Gordon shook his head.  "Never thought I had to," he replied.

"That's why your motor overheats," said Gus.  "Dirt and rust form a scale on the inside of the radiator and the heat in the water can't get through to be absorbed by the air.  You ought to clean it out at least twice a year.  Especially before you dope your cooling system for the winter.

"It's easy.  All you have to do is buy a prepared radiator cleaner, dissolve it in the right amount of water, put it in the radiator, and then drive the car for about two hundred miles.  When you drain it out all the dirt and sludge come with it."

"By the way, Gus," Gordon said, lifting the hood and pointing to the water pump, "My pump uses an awful lot of grease.  Where does it all go?"

"Right into your radiator," was the reply.  "And it's the best little scale former there is.  Half the dirt in your cooling system probably has come from the grease you've forced by the bearings on that pump.  The answer is to use a waterproof grease and use it sparingly.

"But getting back to anti-freeze mixtures, why use alcohol?" Gus asked.  "That went out of date with kerosene lamps."

"What's the matter with alcohol?" asked Gordon.  "It does the job and it's cheaper than anything else."

"It's not so cheap when you stop to consider it," Gus insisted.  "Alcohol boils at about one hundred and seventy degrees, so if you run your motor at the right temperature you have to keep strengthening the mixture.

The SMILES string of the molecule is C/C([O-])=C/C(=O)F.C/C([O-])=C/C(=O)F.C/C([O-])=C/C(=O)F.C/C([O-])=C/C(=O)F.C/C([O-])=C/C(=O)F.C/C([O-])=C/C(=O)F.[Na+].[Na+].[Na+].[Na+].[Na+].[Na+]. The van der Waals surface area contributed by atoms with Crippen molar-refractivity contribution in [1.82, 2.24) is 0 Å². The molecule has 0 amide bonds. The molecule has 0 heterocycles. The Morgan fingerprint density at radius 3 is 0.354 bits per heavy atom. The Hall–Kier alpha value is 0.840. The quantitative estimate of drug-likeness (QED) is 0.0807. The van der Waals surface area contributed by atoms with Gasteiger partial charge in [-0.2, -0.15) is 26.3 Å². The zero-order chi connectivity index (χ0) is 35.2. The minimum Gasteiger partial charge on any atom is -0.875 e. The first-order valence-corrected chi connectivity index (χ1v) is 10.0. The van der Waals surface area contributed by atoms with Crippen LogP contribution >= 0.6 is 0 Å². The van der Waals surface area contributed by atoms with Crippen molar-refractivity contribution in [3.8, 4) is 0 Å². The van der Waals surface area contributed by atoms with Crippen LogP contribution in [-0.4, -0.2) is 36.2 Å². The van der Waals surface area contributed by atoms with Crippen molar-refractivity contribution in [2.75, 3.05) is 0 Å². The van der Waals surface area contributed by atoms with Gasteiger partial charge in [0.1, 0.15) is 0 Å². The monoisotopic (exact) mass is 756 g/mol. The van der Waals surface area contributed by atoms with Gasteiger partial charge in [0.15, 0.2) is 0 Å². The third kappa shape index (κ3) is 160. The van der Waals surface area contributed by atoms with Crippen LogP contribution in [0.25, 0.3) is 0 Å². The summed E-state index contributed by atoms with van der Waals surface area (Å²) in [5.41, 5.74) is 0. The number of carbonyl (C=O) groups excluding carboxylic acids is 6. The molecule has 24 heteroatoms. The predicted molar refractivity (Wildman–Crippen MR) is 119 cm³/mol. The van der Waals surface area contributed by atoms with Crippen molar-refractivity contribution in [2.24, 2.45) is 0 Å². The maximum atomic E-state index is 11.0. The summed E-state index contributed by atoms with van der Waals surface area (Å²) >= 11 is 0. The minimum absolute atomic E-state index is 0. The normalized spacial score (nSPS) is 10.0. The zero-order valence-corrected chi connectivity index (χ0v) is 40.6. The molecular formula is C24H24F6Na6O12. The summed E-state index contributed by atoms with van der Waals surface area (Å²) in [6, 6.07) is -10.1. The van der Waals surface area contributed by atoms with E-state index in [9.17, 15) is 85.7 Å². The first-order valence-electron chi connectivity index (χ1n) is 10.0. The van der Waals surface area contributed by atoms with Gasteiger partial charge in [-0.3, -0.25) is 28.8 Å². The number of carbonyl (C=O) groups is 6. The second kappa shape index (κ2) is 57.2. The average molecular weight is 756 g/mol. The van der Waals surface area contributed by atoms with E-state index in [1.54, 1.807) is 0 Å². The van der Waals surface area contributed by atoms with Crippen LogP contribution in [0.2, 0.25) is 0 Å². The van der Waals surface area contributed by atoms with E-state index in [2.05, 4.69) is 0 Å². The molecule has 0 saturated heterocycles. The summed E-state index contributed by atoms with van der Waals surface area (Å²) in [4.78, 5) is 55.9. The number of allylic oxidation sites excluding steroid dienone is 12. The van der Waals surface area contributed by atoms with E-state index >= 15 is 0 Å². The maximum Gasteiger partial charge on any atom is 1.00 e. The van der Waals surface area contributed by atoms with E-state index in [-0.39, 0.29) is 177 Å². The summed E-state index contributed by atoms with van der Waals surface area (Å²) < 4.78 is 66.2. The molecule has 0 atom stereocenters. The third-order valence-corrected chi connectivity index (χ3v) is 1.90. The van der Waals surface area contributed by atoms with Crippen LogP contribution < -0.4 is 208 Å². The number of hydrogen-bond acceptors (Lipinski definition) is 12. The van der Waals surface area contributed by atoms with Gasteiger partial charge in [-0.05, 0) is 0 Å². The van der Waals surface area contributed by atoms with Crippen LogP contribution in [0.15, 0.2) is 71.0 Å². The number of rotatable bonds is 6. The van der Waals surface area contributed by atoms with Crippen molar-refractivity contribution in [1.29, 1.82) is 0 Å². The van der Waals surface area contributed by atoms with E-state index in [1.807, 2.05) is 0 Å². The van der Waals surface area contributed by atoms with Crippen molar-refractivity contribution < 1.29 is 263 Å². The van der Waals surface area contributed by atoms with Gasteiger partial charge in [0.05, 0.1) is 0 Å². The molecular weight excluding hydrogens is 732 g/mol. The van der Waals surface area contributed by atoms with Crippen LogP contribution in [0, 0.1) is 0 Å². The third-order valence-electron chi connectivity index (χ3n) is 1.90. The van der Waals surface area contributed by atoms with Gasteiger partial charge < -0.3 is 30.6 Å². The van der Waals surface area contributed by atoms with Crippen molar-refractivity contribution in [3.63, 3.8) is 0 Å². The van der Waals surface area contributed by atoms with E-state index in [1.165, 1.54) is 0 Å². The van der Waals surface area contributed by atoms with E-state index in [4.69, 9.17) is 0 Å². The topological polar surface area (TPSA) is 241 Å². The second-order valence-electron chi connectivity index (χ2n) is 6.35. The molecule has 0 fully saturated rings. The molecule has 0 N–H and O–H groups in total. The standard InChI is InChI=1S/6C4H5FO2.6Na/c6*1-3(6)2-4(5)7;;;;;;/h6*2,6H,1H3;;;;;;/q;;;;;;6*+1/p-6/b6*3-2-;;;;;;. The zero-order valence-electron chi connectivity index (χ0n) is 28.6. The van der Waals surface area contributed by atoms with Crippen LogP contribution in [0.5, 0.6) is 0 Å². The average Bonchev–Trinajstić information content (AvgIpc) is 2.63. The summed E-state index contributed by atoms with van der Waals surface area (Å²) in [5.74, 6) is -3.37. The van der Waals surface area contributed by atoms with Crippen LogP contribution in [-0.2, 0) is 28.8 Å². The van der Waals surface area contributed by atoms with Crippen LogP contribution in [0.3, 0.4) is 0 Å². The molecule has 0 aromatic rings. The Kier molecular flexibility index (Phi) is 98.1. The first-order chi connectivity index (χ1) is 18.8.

With a solution of glycerin or ethylene glycol there's nothing to worry about as far as boiling is concerned.  They may cost more for the first filling, but unless you've got a leaky radiator, the same solution is good for several years."

"Yes, and if your cooling system happens to have a small leak that you don't know about, you sprinkle the road with dollar bills," Gordon objected.

  "Well, that shouldn't be any drawback," grunted Gus.  "It's no job at all to find leaks and fix 'em.  One thing lots of people don't realize, though, is that solutions expand when they're heated.  If you use an expensive anti-freeze, don't fill the radiator right up to the top of the overflow pipe but leave a little room for expanding.

"The advantage of glycerin or ethylene glycol," continued Gus, "is that you can run your motor just as hot in winter as you do in summer without fear of having your anti-freeze evaporate."

"How would I make up a glycerin solution?" Gordon asked, "Do I have to buy a special hydrometer as I did for the alcohol?"

"Nope. Glycerin makes the water heavier so you can see your battery hydrometer.  To make a solution that'll be safe down in zero, add enough glycerin to water to make the hydrometer float level with the eleven hundred mark," said Gus, indicating the mark on a hydrometer he picked up from the repair bench.  "That'll be almost a forty percent solution.  A thirty percent solution will be safe down to about ten degrees, and the hydrometer reading for that proportion is one thousand and eighty."

"That sounds easy," Gordon commented.  "Then if I want to test it at any time, all I've got to do is use the hydrometer."

"Right, But you want to make sure the solution is somewhere near room temperature," Gus reminded him.  "Those readings only hold at sixty degrees."

"You win, Gus," Gordon finally agreed.  "Fill her up with a solution of glycerin.  I'll leave the car here for the rest of the day so you can clean out the cooling system and patch up any leaks you may find."